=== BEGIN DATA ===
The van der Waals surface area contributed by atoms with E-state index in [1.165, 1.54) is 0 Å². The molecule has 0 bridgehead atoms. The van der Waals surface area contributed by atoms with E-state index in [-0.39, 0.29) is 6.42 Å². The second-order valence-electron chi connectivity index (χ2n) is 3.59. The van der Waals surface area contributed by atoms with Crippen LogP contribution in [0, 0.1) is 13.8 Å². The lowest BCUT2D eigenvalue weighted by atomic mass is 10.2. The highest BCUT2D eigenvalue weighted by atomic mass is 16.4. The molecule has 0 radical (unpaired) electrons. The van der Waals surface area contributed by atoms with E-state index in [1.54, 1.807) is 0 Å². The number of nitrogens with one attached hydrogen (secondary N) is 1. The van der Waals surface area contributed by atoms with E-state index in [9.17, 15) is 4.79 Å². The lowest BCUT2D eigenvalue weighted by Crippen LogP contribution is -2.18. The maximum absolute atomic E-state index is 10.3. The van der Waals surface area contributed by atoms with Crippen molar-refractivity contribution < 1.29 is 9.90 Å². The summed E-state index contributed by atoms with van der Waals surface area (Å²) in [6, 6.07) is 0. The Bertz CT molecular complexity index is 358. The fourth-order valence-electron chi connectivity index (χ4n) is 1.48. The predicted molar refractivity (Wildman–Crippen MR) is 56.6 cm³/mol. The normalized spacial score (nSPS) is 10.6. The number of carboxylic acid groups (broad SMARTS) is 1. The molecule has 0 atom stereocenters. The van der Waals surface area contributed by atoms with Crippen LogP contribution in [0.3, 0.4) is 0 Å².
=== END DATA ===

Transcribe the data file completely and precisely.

The van der Waals surface area contributed by atoms with E-state index in [1.165, 1.54) is 0 Å². The molecule has 0 bridgehead atoms. The van der Waals surface area contributed by atoms with E-state index in [-0.39, 0.29) is 6.42 Å². The second-order valence-electron chi connectivity index (χ2n) is 3.59. The van der Waals surface area contributed by atoms with Crippen LogP contribution in [0, 0.1) is 13.8 Å². The lowest BCUT2D eigenvalue weighted by atomic mass is 10.2. The highest BCUT2D eigenvalue weighted by atomic mass is 16.4. The molecule has 0 radical (unpaired) electrons. The van der Waals surface area contributed by atoms with E-state index in [1.54, 1.807) is 0 Å². The number of nitrogens with one attached hydrogen (secondary N) is 1. The van der Waals surface area contributed by atoms with E-state index in [9.17, 15) is 4.79 Å². The lowest BCUT2D eigenvalue weighted by Crippen LogP contribution is -2.18. The maximum absolute atomic E-state index is 10.3. The van der Waals surface area contributed by atoms with Crippen molar-refractivity contribution < 1.29 is 9.90 Å². The summed E-state index contributed by atoms with van der Waals surface area (Å²) in [6, 6.07) is 0. The Bertz CT molecular complexity index is 358. The fourth-order valence-electron chi connectivity index (χ4n) is 1.48. The predicted molar refractivity (Wildman–Crippen MR) is 56.6 cm³/mol. The normalized spacial score (nSPS) is 10.6. The number of carboxylic acid groups (broad SMARTS) is 1. The molecule has 0 atom stereocenters. The van der Waals surface area contributed by atoms with Crippen LogP contribution in [0.3, 0.4) is 0 Å².